I was still at a loss as how to cultivate it, and whilst of course there are general principles that apply to any seeds in terms of planting depth etc, I wanted to be sure that there weren’t any specific requirements that would make the difference between success and failure.

I asked a colleague who knew what it was and was able to give me some advice on cooking with it, but she’d never grown it.

So I’m just going to have to suck it and see. Or should that be chuck it and seed?

 Saving seeds is something I do quite often, some from my own garden, but also others I come across in my travels. Usually they end up in a folded piece of paper, or tissue even, and only discovered weeks/months later.   Recently I have been much better – partly because I’ve made a small supply of suitable seed-saving envelopes.

First take one return postage envelope – it does not need to be from the RHS, I’m just being posh, normally I use credit card ones.

Then seal it up. You will have to add some extra glue to the area cross-hatched in green, or small seeds will escape.

Cut it in half, and then fold over the cut edge to a depth of about an inch/3cm.

Make two diagonal cuts from the botton of the open side, towards the folded corner (see photo), making two flaps and  then fold back the top one.

Cut off the bottom one, et voila, a neat little envelope for saving your seeds in.

Don’t forget to seal it, wither with a pritt stick (not wet glue) or a strip of tape, and remember to label it with the contents (add the date too).

Along with sweet peas, and beans, I always soak the seeds of Morning Glory overnight. My choice of variety in the past has sometimes been the pale Heavenly Blue, and often the intense purpley blue Star of Yelta, but this year I picked up a packet of Hazelwood Blues, which have traditional purpley flowers along with white ones, that have lines of purple shading, although in truth the latter look a lot like bindweed. The seeds themselves are a mix of black and white, so you could select one colour or other I guess.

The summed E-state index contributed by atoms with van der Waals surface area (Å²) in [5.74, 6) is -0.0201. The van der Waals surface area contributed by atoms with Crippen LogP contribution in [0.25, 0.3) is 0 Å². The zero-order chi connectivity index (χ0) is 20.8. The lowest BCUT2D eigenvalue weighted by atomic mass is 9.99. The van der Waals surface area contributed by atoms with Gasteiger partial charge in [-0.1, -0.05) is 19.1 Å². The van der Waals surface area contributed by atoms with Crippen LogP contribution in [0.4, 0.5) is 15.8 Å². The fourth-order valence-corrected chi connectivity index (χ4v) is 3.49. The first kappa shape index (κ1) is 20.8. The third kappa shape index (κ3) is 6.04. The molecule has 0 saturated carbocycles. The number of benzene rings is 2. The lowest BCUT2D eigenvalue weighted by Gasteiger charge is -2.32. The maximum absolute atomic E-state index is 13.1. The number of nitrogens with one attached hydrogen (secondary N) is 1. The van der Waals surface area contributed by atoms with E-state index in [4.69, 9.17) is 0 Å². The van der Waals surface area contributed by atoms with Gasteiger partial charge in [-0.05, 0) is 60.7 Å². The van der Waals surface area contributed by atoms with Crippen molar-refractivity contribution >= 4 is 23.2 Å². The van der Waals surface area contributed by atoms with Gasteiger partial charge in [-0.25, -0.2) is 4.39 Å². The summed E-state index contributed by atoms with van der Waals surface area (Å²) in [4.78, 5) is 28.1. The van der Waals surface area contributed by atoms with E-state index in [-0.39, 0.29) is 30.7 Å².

Trying something new wasn’t the sole reason I bought them – 25p from each packet goes to Thrive the horticultural therapy charity.

Last weekend I put a dozen seeds in to soak. And then forgot about them till today. When I remembered them I was expecting the worst, but then found that they had actually sprouted and were growing healthy roots, as you can see.

So I’d better get on and plant them.

If you are one of the select group of people who read this blog, you may recall my Magic Beans post.

Well I planted some of the beans. I had been able, through some low-level mithering, to establish that they were yard-long type beans and so after checking with Joy Larcom’s Oriental Veg book and finding that they needed quite a bit of heat to get them going, stuck them in the heated ‘poppa-grator’.

Planted on Monday evening, the seed leaves broke the surface of the compost on Thursday. Overnight the first true leaves emerged and the thing grew to two inches tall inside ten hours, so that they went from the above to this……

With such an astounding rate of growth I ‘m wondering if  they might be magic beans after all. I’ve got a quite a few left – maybe I can swap them for a cow.

Boring botany bits

  • Seeds germinated and emerged from the soil surface within 72 hours
  • Epigeal germination – cotyledons above the soil
  • Cotyledons grew to around 3 times the size of the planted seed within this period and seeds were not soaked prior to sowing